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Remembering Roberto Clemente, 40 years later

Dec 31, 2012, 11:40 AM EDT


Not a New Year’s Eve goes by where I don’t, for at least a few minutes, remember Roberto Clemente. For it was New Year’s Eve 1972 — 40 years ago today — when Clemente died a hero, trying to airlift relief supplies to earthquake victims in Nicaragua.

Clemente was truly heroic and brave, not because he was forced into some dire situation. He was heroic precisely because he didn’t have to face anything at all if he didn’t want to. He was a man of means and status and he could have ushered in 1973 in comfortable circumstances in his native Puerto Rico, writing checks to a relief fund to help those earthquake victims.  He could have organized a benefit.  But he didn’t. He sent on relief supplies himself, and when he realized that some of supplies he was sending to Managua were being pilfered by crooked officials, Clemente got on board the next flight himself to ensure that they got to those who needed them the most.  It was the last decision he’d ever make.

The plane took off a little after 9 p.m. on New Year’s Eve with five on board. The plane — overloaded and in poor mechanical condition to begin with — encountered problems almost immediately.  The pilot tried to return to the airport but it was too late. It crashed into the Atlantic Ocean about a mile from the coast, killing all aboard. Clemente’s body was never recovered.

As you prepare to welcome the new year, take a few moments to learn more about Roberto Clemente. Not just the circumstances of his death and the broad arc of his career, each of which are well known. Learn about the weird stuff. The not-so-great stuff. The funny stuff. Clemente may have the earned status of a hero, but he was really interesting — sometimes even kinda annoying — beyond that. We have this understandable tendency to turn heroes into saints, but knowing all of the little and random things about Clemente makes him far more human than we typically think of him, and that in turn makes his heroism seem all the greater. Greater precisely because it wasn’t his duty to do what he did. It was his choice.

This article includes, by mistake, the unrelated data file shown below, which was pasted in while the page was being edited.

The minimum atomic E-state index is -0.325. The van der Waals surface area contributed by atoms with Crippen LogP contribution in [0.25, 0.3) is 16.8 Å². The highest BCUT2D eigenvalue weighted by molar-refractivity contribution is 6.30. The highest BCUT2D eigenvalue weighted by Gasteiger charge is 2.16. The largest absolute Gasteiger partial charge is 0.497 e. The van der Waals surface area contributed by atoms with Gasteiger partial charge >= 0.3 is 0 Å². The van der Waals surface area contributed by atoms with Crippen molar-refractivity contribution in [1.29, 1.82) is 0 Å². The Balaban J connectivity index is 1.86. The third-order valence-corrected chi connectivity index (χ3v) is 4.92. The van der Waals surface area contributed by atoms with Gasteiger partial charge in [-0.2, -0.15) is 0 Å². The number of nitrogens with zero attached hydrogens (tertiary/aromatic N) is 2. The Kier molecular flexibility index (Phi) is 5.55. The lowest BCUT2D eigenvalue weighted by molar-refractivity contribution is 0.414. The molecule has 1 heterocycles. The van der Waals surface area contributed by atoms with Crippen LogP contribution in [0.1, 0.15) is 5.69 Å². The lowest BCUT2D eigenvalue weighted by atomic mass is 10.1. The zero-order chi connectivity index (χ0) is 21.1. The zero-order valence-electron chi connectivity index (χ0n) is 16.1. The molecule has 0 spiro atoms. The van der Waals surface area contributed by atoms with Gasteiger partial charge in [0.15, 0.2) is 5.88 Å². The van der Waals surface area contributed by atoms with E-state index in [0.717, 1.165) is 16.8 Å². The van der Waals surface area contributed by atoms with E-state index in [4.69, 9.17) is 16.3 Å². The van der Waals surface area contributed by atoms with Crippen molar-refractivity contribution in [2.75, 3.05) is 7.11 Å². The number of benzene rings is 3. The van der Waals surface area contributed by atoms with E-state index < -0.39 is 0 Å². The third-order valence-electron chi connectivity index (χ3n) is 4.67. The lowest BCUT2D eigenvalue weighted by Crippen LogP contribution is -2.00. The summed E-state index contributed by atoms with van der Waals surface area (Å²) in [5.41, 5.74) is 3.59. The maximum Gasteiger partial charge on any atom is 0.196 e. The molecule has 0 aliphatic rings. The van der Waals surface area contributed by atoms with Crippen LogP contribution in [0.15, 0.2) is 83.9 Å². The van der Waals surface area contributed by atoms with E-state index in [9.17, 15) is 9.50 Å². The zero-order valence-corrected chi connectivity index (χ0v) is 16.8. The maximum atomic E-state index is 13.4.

(Note: some of these thoughts and words first appeared in a post three years ago. I kinda liked how I said it then, so I’m plagiarizing myself a bit).

  1. historiophiliac - Dec 31, 2012 at 11:46 AM

    Tonight, a toast to Clemente.

    • cur68 - Dec 31, 2012 at 12:06 PM


    • chill1184 - Dec 31, 2012 at 12:51 PM


  2. Jackson - Dec 31, 2012 at 12:41 PM

    They do not already include it, but after reading more about him and his life, I think one of my New Year’s Resolutions is going to be to do more charity work.

  3. mybrunoblog - Dec 31, 2012 at 12:47 PM

    ‘Greater love hath no man than to lay down his life for his friends’